Young adults returning from jail are providing extended training for the foodservice industry, with a focus on how to hire people who have been impacted by the system. Businesses must complete their Hospitality for Social Justice program before hiring any of their formerly imprisoned fellows. “Many formerly incarcerated folks spend two months training with us, then go into these restaurants and continue to be marginalised,” says Kim DiPalo, interim executive director of Drive Change.
That is something Dupree Wilson, who is now a kitchen assistant at Drive Change, can attest to. He worked in a few kitchens across New York after graduating from Drive Change’s fellow program. People wouldn’t want to tell me directly if I made a mistake, says Dupree. “It’s not like I’m going to set fire to the place—but they treated me like I was the most dangerous [guy] in the place.”
Even when he was supported, Dupree says, the racist undertones that come with being formerly incarcerated were debilitating at times. When he was working as a line chef at a prominent café in north Brooklyn, he recalls coworkers asking him about the current rap album (which he not only didn’t know about but also hadn’t mentioned). He also noticed that his bosses seemed to think they were “rescuing him,” and he attributes these behaviors to society’s unwillingness to humanise people who had served time in jail. “Watching people uncomfortable try to make me feel comfortable has been the story of my career [after prison].”
Other restaurants and food businesses are recognising that, while individuals with criminal backgrounds may require more upfront investment and supervision, they are an asset to a business in more ways than one through Drive Change’s business program. Hallie Meyer, the owner of Caffe Panna in New York City and a Drive Change Hospitality for Social Justice trainee, offers a picture of commitment to equitable hiring that has led to new opportunities for her gelateria. Meyer has cultivated a workforce whose enthusiasm is transferred to customers through osmosis. The concept is effective, and as Lexton points out, “investing in entry-level minority talent fosters a healthier atmosphere for everyone.”
Between March and June of this year, the national jail population fell by 8%, and popular perceptions of incarceration are becoming less entwined with stereotypes of “criminals.” That is to say, the country’s mass incarceration situation is changing, whether as a result of heightened cultural awareness following the murder of George Floyd, the legalisation of cannabis in many states, heightened understanding of mental health treatment alternatives, or a combination of the aforementioned. Restaurants, on the other hand, are in severe need of workers in the COVID-19 era.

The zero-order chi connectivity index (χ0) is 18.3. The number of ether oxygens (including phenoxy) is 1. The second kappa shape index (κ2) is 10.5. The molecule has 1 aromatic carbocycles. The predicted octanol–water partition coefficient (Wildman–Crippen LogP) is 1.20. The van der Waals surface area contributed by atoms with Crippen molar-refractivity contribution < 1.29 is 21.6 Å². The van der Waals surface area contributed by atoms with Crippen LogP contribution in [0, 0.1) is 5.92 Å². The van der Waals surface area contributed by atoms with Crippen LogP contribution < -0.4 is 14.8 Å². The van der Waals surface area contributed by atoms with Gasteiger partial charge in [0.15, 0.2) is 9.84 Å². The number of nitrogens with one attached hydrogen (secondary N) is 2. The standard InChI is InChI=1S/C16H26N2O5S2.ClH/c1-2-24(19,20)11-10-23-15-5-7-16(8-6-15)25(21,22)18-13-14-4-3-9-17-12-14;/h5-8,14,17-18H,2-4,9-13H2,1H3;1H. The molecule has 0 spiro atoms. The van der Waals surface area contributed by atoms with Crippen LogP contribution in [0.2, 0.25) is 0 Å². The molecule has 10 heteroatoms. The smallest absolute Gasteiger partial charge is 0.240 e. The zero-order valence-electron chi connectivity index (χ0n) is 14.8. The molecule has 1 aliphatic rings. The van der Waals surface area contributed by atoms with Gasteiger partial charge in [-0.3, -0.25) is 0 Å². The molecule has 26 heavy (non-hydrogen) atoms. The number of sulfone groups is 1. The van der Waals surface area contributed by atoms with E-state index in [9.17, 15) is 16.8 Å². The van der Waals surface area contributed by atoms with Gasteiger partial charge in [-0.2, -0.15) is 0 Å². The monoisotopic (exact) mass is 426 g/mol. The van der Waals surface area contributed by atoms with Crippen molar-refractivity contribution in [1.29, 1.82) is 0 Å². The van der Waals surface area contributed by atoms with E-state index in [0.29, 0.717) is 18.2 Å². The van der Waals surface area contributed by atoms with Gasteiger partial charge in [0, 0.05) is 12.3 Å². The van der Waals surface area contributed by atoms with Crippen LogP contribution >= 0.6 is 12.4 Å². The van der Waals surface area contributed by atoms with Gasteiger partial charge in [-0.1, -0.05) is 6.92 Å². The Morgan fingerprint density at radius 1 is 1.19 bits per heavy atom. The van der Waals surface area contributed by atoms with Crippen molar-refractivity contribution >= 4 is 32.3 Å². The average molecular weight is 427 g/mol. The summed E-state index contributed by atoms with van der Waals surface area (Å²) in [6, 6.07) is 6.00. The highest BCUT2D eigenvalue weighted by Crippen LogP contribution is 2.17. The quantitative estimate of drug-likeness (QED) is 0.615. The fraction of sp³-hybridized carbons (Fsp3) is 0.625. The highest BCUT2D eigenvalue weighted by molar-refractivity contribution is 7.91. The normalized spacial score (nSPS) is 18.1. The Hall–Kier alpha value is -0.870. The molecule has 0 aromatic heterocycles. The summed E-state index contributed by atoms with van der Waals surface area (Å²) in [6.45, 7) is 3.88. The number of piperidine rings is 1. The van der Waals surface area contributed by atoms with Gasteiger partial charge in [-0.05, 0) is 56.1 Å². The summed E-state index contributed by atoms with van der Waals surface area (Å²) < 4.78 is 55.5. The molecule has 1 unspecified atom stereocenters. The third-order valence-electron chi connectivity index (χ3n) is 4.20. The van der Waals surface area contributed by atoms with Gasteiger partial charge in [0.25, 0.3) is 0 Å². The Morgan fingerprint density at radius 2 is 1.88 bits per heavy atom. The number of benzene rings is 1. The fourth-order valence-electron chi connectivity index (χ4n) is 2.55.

The food sector, whether intentionally or unintentionally, is playing a part in informing the changing status of prisons. Restaurants and food industries can assist reduce our country’s recidivism rate simply by opening their doors and employing people (employment is one of the number-one factors when it comes to remaining out of or going back into prison). But the issue remains: Is the sector ready to shoulder this burden? From McDonald’s to Applebee’s to one of America’s fastest-growing employers, Amazon, many eateries and food e-commerce firms still conduct background checks. Even in places that hire returning citizens, there is a disparity in how they are treated on the job.
Restaurants alone are not the proper business “for sustainable, long-term support,” according to Lexton and the Drive Change team. As the next wave of second chances, they plan to expand to local farms, food organizations, and even food technology. According to DiPalo, the group is looking for jobs “that don’t have the extreme fluctuation in business and grind of work—[such as] warehouse roles, administrative roles in food businesses like God’s Love We Deliver or City Harvest, farming roles, and opportunities related to food that give fellows more options beyond the kitchen.”
And for Greyston’s Alvin Wilson, getting the word out to work release institutions in New York and elsewhere is more important than the industry itself. He’d like to be a part of the outreach: “I know I did my part if I can spread the word.”